- 4 cups of lard
- 1 cup of milk
- Begin by seasoning the rabbit pieces with salt and pepper.
- In a bowl, mix together the flour, cornmeal, salt, and pepper.
- In another bowl, pour in the buttermilk.
- Dip each piece of rabbit in the flour mixture, then in the buttermilk mixture, then once again in the flour mixture.
- Once each piece is coated well in both mixtures with a slight shake-off; place it on a plate until ready to fry.
- Heat the lard in a large frying pan over medium-high heat until it reaches 365°F (185 C)
- Carefully add each piece of coated rabbit into the pan – making sure not to overcrowd them – as they may not cook evenly if too close together.
- Fry each piece for about 3 minutes (per side) or until golden brown; then remove them from heat and set aside.
- To make the gravy, pour off all but two tablespoons of fat from the pan.
- Turn the heat down to medium-low heat and whisk two tablespoons of flour into these remaining fats left behind by frying.
- Continue stirring as you add one cup of milk in order to prevent any lumps from forming and until smooth – this creates a roux.
- Season with a pinch more of salt and pepper or other seasonings that you prefer.
- Bring your gravy up to temperature until it thickens.
- Cover your fried rabbit with your delicious gravy and enjoy!
Tips for Perfect Results:
- When mixing your seasoned flour mixture with your liquid or egg mixture be careful not to let it get too loose or too wet in order to hold onto coatings while frying without dripping off or sliding off leaving less breading coverage.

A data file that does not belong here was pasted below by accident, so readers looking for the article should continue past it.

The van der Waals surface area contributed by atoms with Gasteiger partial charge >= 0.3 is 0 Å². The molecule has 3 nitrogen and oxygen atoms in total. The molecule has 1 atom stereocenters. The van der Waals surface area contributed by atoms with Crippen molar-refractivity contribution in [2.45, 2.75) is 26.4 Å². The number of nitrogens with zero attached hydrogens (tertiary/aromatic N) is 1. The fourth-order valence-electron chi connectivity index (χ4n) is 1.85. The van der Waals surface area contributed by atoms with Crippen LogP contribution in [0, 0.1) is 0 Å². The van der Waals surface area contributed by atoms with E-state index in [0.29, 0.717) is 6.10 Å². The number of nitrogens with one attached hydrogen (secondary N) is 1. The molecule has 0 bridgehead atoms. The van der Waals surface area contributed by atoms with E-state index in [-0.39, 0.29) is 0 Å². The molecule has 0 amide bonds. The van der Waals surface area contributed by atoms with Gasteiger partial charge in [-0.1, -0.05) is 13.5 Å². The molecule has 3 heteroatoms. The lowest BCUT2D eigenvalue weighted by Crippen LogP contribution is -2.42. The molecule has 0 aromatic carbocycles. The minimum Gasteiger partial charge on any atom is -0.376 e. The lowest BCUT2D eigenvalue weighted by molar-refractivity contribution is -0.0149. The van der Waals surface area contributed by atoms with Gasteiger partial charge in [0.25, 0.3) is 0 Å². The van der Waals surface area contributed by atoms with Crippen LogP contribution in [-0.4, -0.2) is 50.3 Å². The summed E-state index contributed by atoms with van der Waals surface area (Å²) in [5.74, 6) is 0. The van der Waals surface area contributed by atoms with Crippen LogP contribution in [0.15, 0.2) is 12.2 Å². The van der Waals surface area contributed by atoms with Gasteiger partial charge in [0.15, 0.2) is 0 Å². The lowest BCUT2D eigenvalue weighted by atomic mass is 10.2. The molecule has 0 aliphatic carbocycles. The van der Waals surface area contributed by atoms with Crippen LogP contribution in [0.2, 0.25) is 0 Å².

- A general amount for how much coating to use per pound is about that half a cup; adjust according if needed!
- Adding dried herbs like basil or thyme could bring out incredible flavors when added onto your seasoned flour batter!
- Use peanut oil instead of lard if you don’t have lard!
- Use red-eye gravy made from ham drippings in place of chicken or beef broth; this will significantly elevate the flavor profile!
Follow these instructions along with my tips for perfect results to give life an iconic southern staple!
Substitutions and Variations
Hey there, friends! Recipe cully in the house with some substitutions and variations for ya! One of the joys of cooking is being able to switch things up and make it your own. So here are some ideas to put your own spin on this fried rabbit and gravy recipe.
1. Meat: If you can’t find rabbit meat, you could substitute it with chicken or even braised beef. However, rabbit meat has a distinct flavor that really adds depth to the dish.
2. Cornmeal: Yellow cornmeal gives the fried rabbit a crunchy texture that’s hard to beat. But if you don’t have any on hand, you could use all-purpose flour instead.
3. Milk: If you’re looking for a creamier gravy, you could substitute milk with heavy cream or half-and-half.
4. Buttermilk: I love using buttermilk in this recipe because it helps tenderize the rabbit pieces and adds a tangy flavor to the crust. If you don’t have buttermilk, you could make your own by mixing 1 cup of regular milk with 1 tablespoon of vinegar or lemon juice and letting it sit for 5 minutes.